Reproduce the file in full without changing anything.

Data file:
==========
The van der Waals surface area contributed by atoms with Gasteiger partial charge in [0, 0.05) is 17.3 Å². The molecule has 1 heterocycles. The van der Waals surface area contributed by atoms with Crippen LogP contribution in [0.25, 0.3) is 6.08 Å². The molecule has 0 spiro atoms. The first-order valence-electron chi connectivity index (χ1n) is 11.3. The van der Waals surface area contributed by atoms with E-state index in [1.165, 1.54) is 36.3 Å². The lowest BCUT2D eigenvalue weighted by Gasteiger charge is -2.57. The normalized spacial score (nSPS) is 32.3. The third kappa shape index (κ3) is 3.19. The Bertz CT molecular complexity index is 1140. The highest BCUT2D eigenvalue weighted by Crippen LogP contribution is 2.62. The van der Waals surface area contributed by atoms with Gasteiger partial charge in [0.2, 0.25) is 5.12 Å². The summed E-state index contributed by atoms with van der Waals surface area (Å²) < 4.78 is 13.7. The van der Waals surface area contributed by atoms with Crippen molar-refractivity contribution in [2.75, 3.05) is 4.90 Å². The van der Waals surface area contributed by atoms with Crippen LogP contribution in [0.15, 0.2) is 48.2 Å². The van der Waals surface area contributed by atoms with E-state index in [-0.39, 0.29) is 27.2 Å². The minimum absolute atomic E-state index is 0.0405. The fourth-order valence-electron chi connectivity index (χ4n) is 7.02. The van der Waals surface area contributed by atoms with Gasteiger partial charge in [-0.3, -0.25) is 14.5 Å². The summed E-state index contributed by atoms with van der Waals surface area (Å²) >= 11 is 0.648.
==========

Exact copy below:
The van der Waals surface area contributed by atoms with Gasteiger partial charge in [0, 0.05) is 17.3 Å². The molecule has 1 heterocycles. The van der Waals surface area contributed by atoms with Crippen LogP contribution in [0.25, 0.3) is 6.08 Å². The molecule has 0 spiro atoms. The first-order valence-electron chi connectivity index (χ1n) is 11.3. The van der Waals surface area contributed by atoms with E-state index in [1.165, 1.54) is 36.3 Å². The lowest BCUT2D eigenvalue weighted by Gasteiger charge is -2.57. The normalized spacial score (nSPS) is 32.3. The third kappa shape index (κ3) is 3.19. The Bertz CT molecular complexity index is 1140. The highest BCUT2D eigenvalue weighted by Crippen LogP contribution is 2.62. The van der Waals surface area contributed by atoms with Gasteiger partial charge in [0.2, 0.25) is 5.12 Å². The summed E-state index contributed by atoms with van der Waals surface area (Å²) < 4.78 is 13.7. The van der Waals surface area contributed by atoms with Crippen molar-refractivity contribution in [2.75, 3.05) is 4.90 Å². The van der Waals surface area contributed by atoms with Crippen LogP contribution in [0.15, 0.2) is 48.2 Å². The van der Waals surface area contributed by atoms with E-state index in [-0.39, 0.29) is 27.2 Å². The minimum absolute atomic E-state index is 0.0405. The fourth-order valence-electron chi connectivity index (χ4n) is 7.02. The van der Waals surface area contributed by atoms with Gasteiger partial charge in [-0.3, -0.25) is 14.5 Å². The summed E-state index contributed by atoms with van der Waals surface area (Å²) >= 11 is 0.648.